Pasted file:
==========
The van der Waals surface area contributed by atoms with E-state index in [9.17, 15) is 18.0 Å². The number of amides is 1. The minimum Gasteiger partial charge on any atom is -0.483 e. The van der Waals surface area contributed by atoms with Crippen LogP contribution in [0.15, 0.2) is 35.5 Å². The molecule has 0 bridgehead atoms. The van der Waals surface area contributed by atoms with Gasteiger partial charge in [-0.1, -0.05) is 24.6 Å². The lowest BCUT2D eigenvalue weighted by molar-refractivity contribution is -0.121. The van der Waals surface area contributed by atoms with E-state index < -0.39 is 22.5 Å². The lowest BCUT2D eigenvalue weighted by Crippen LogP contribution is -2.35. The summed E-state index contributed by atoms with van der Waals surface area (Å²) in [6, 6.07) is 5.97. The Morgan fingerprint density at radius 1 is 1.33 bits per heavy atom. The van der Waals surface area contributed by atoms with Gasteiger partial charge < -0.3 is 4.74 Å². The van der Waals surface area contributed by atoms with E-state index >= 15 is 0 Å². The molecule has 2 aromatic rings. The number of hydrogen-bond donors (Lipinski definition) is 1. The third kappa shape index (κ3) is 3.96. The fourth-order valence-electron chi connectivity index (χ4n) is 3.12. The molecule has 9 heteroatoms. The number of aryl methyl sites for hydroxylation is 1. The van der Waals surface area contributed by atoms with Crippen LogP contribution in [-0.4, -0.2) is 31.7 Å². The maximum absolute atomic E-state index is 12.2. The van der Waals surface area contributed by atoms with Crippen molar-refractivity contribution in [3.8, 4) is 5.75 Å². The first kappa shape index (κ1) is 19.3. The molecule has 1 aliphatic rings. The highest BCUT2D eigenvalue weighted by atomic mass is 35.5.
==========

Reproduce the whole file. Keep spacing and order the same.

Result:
The van der Waals surface area contributed by atoms with E-state index in [9.17, 15) is 18.0 Å². The number of amides is 1. The minimum Gasteiger partial charge on any atom is -0.483 e. The van der Waals surface area contributed by atoms with Crippen LogP contribution in [0.15, 0.2) is 35.5 Å². The molecule has 0 bridgehead atoms. The van der Waals surface area contributed by atoms with Gasteiger partial charge in [-0.1, -0.05) is 24.6 Å². The lowest BCUT2D eigenvalue weighted by molar-refractivity contribution is -0.121. The van der Waals surface area contributed by atoms with E-state index < -0.39 is 22.5 Å². The lowest BCUT2D eigenvalue weighted by Crippen LogP contribution is -2.35. The summed E-state index contributed by atoms with van der Waals surface area (Å²) in [6, 6.07) is 5.97. The Morgan fingerprint density at radius 1 is 1.33 bits per heavy atom. The van der Waals surface area contributed by atoms with Gasteiger partial charge < -0.3 is 4.74 Å². The van der Waals surface area contributed by atoms with E-state index >= 15 is 0 Å². The molecule has 2 aromatic rings. The number of hydrogen-bond donors (Lipinski definition) is 1. The third kappa shape index (κ3) is 3.96. The fourth-order valence-electron chi connectivity index (χ4n) is 3.12. The molecule has 9 heteroatoms. The number of aryl methyl sites for hydroxylation is 1. The van der Waals surface area contributed by atoms with Crippen LogP contribution in [-0.4, -0.2) is 31.7 Å². The maximum absolute atomic E-state index is 12.2. The van der Waals surface area contributed by atoms with Crippen molar-refractivity contribution in [3.8, 4) is 5.75 Å². The first kappa shape index (κ1) is 19.3. The molecule has 1 aliphatic rings. The highest BCUT2D eigenvalue weighted by atomic mass is 35.5.